LEXINGTON, Ky. (March 17, 2015) — Kimberly Ward Anderson, Gill Eminent Professor of Chemical Engineering and associate dean for administration and academic affairs in the University of Kentucky College of Engineering, was inducted into the American Institute for Medical and Biological Engineering (AIMBE) College of Fellows on March 16 at a ceremony in Washington, D.C.
Anderson was nominated, reviewed and elected by peers and members of the College of Fellows for outstanding contributions in research on cell membrane rheology, bioengineered surfaces, cancer diagnosis and treatment, and undergraduate and graduate education.
The College of Fellows is composed of the top 2 percent of medical and biological engineers in the country. The most accomplished and distinguished engineering and medical school chairs, research directors, professors, innovators, and successful entrepreneurs, constitute the College of Fellows.
AIMBE Fellows are regularly recognized for their contributions in teaching, research and innovation. AIMBE Fellows have been awarded the Presidential Medal of Science and the Presidential Medal of Technology and Innovation and many also are members of the National Academy of Engineering, Institute of Medicine, and the National Academy of Sciences.
Anderson joined UK in 1987 as an assistant professor in the Department of Chemical Engineering (now Department of Chemical and Materials Engineering) and faculty associate in the Center of Membrane Sciences. She later served as the department’s director of graduate studies from 1993-1996, a faculty associate in the Department of Biomedical Engineering, then the associate dean for administration and academic affairs in the College of Engineering from 1996-1999.
Today, Anderson continues her work in the Center of Membrane Sciences, Department of Biomedical Engineering and the Department of Chemical and Materials Engineering as the Gill Eminent Professor, and again serves as the associate dean for administration and academic affairs in the College of Engineering. She also currently serves as director of a National Science Foundation (NSF) Research Experiences for Undergraduates (REU) program, focusing on engineered bioactive interfaces and devices.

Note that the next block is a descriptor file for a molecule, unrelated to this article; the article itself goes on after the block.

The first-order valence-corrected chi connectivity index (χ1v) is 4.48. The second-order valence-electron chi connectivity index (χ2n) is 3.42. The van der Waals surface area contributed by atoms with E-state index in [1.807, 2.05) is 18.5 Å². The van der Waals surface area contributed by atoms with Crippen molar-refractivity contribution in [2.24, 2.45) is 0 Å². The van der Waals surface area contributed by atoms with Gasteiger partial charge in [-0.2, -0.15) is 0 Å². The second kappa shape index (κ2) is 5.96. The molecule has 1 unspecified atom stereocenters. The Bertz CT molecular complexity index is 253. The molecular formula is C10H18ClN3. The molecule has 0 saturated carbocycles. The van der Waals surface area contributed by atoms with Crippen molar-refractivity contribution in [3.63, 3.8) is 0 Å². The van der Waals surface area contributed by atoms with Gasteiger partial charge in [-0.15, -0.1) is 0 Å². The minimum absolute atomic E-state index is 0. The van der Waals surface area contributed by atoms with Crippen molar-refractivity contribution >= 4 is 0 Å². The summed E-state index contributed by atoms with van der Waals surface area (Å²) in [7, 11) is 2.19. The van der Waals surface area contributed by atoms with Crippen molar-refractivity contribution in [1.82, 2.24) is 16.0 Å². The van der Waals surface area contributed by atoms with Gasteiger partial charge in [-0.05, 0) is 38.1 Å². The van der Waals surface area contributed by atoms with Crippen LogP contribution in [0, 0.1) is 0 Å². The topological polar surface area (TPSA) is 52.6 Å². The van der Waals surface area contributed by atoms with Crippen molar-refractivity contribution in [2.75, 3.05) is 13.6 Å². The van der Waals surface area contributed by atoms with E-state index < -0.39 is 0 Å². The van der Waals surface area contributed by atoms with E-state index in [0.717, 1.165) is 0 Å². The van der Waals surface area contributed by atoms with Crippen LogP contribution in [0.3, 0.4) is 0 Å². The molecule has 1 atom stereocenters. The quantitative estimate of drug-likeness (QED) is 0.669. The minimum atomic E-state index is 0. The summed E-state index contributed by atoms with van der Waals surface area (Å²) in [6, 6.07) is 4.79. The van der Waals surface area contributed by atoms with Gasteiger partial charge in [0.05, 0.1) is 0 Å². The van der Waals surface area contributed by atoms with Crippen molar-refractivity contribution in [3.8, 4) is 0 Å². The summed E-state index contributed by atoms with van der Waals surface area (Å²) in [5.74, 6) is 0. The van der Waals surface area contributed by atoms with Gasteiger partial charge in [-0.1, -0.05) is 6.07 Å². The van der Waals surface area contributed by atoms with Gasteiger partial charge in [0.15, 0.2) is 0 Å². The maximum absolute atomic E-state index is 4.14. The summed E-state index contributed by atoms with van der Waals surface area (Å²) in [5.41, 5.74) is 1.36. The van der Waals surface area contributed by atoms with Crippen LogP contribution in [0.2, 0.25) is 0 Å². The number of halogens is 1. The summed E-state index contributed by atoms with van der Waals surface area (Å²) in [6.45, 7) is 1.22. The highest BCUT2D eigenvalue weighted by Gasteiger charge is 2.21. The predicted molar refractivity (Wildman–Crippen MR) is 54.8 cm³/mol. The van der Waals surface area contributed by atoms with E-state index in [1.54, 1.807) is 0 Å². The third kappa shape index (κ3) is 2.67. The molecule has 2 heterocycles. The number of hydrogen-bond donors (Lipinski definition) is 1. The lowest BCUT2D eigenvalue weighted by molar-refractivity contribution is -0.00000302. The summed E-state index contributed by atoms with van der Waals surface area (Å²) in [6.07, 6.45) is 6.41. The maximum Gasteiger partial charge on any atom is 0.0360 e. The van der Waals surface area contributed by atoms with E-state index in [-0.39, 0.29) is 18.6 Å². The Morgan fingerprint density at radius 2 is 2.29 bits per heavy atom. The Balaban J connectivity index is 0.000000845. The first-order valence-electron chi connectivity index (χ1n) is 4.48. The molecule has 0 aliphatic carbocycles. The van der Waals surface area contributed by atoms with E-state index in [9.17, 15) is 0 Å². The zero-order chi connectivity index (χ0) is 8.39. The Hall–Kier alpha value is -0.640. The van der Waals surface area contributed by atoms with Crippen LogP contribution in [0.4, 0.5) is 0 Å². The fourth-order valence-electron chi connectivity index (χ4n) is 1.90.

Anderson’s research interests include biocompatible surfaces, cancer cell metastasis, cell-based biosensors, and microfluidic devices for biological applications. She has received research funding from the NSF, including a Presidential Young Investigator Award, the National Institutes of Health (NIH), the Department of Energy and NASA.
Since joining the university, Anderson has mentored more than 45 graduate students and 60 undergraduate students on research projects in her laboratory, as well as area high school students.
Recognized for her efforts and research for many years, Anderson has been awarded the Excellence Award in Undergraduate Education from UK, the Sarah Bennett Holmes Award for her efforts at promoting and advising women students, and a UK research professorship. In 2011, she was awarded the Henry Mason Lutes Award for Excellence in Teaching, and in 2012, she was awarded the Provost’s Outstanding Teaching Award and Outstanding Research Mentor Award.
Anderson, formally inducted during AIMBE’s 2015 Annual Meeting at the National Academy of Sciences Great Hall in Washington, D.C., was inducted along with 151 colleagues who make up the AIMBE College of Fellows Class of 2015. For more information about the AIMBE Annual Meet, please visit www.aimbe.org.
AIMBE’s mission is to recognize excellence in, and advocate for, the fields of medical and biological engineering in order to advance society. Since 1991, AIMBE‘s College of Fellows has led the way for technological growth and advancement in the fields of medical and biological engineering. Fellows have helped revolutionize medicine and related fields in order to enhance and extend the lives of people all over the world. They have also successfully advocated for public policies that have enabled researchers and business-makers to further the interests of engineers, teachers, scientists, clinical practitioners, and ultimately, patients.
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